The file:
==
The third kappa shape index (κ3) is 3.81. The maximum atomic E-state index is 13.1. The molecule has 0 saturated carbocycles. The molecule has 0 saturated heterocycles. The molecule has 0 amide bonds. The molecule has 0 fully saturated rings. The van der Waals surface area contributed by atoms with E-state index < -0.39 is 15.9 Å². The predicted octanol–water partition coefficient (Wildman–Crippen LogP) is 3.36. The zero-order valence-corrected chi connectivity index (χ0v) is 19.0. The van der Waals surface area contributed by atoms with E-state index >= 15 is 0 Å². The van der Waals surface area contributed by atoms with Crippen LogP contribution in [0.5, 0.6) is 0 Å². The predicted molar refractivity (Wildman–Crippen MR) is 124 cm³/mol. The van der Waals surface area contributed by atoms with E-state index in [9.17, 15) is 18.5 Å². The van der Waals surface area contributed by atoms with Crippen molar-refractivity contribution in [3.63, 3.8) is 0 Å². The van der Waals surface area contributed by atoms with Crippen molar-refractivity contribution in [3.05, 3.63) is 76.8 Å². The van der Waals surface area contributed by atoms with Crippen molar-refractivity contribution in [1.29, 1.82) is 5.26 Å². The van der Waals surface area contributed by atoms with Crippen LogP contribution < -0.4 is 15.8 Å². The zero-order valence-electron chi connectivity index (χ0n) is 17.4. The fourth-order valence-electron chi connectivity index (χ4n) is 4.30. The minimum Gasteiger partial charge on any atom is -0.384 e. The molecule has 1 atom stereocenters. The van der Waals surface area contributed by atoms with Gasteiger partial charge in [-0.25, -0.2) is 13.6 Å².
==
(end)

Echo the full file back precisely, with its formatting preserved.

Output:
The third kappa shape index (κ3) is 3.81. The maximum atomic E-state index is 13.1. The molecule has 0 saturated carbocycles. The molecule has 0 saturated heterocycles. The molecule has 0 amide bonds. The molecule has 0 fully saturated rings. The van der Waals surface area contributed by atoms with E-state index < -0.39 is 15.9 Å². The predicted octanol–water partition coefficient (Wildman–Crippen LogP) is 3.36. The zero-order valence-corrected chi connectivity index (χ0v) is 19.0. The van der Waals surface area contributed by atoms with E-state index >= 15 is 0 Å². The van der Waals surface area contributed by atoms with Crippen LogP contribution in [0.5, 0.6) is 0 Å². The predicted molar refractivity (Wildman–Crippen MR) is 124 cm³/mol. The van der Waals surface area contributed by atoms with E-state index in [9.17, 15) is 18.5 Å². The van der Waals surface area contributed by atoms with Crippen molar-refractivity contribution in [3.63, 3.8) is 0 Å². The van der Waals surface area contributed by atoms with Crippen molar-refractivity contribution in [3.05, 3.63) is 76.8 Å². The van der Waals surface area contributed by atoms with Crippen molar-refractivity contribution in [1.29, 1.82) is 5.26 Å². The van der Waals surface area contributed by atoms with Crippen LogP contribution < -0.4 is 15.8 Å². The zero-order valence-electron chi connectivity index (χ0n) is 17.4. The fourth-order valence-electron chi connectivity index (χ4n) is 4.30. The minimum Gasteiger partial charge on any atom is -0.384 e. The molecule has 1 atom stereocenters. The van der Waals surface area contributed by atoms with Gasteiger partial charge in [-0.25, -0.2) is 13.6 Å².